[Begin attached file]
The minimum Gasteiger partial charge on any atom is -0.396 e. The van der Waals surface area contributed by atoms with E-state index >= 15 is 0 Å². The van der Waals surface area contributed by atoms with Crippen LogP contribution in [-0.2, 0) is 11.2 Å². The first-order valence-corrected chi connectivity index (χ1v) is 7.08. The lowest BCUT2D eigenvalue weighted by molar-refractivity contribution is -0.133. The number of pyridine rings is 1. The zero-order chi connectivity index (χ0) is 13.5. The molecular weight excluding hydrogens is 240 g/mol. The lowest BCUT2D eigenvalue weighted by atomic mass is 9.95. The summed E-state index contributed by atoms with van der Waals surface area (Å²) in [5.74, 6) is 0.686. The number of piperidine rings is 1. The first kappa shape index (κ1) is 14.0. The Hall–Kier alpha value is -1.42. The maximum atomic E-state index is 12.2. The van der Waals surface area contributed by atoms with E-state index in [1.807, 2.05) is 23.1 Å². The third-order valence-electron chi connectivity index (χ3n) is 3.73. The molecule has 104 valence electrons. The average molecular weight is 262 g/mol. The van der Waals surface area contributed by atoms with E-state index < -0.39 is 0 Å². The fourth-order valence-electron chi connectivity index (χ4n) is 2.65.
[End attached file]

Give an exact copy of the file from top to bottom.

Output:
The minimum Gasteiger partial charge on any atom is -0.396 e. The van der Waals surface area contributed by atoms with E-state index >= 15 is 0 Å². The van der Waals surface area contributed by atoms with Crippen LogP contribution in [-0.2, 0) is 11.2 Å². The first-order valence-corrected chi connectivity index (χ1v) is 7.08. The lowest BCUT2D eigenvalue weighted by molar-refractivity contribution is -0.133. The number of pyridine rings is 1. The zero-order chi connectivity index (χ0) is 13.5. The molecular weight excluding hydrogens is 240 g/mol. The lowest BCUT2D eigenvalue weighted by atomic mass is 9.95. The summed E-state index contributed by atoms with van der Waals surface area (Å²) in [5.74, 6) is 0.686. The number of piperidine rings is 1. The first kappa shape index (κ1) is 14.0. The Hall–Kier alpha value is -1.42. The maximum atomic E-state index is 12.2. The van der Waals surface area contributed by atoms with E-state index in [1.807, 2.05) is 23.1 Å². The third-order valence-electron chi connectivity index (χ3n) is 3.73. The molecule has 104 valence electrons. The average molecular weight is 262 g/mol. The van der Waals surface area contributed by atoms with E-state index < -0.39 is 0 Å². The fourth-order valence-electron chi connectivity index (χ4n) is 2.65.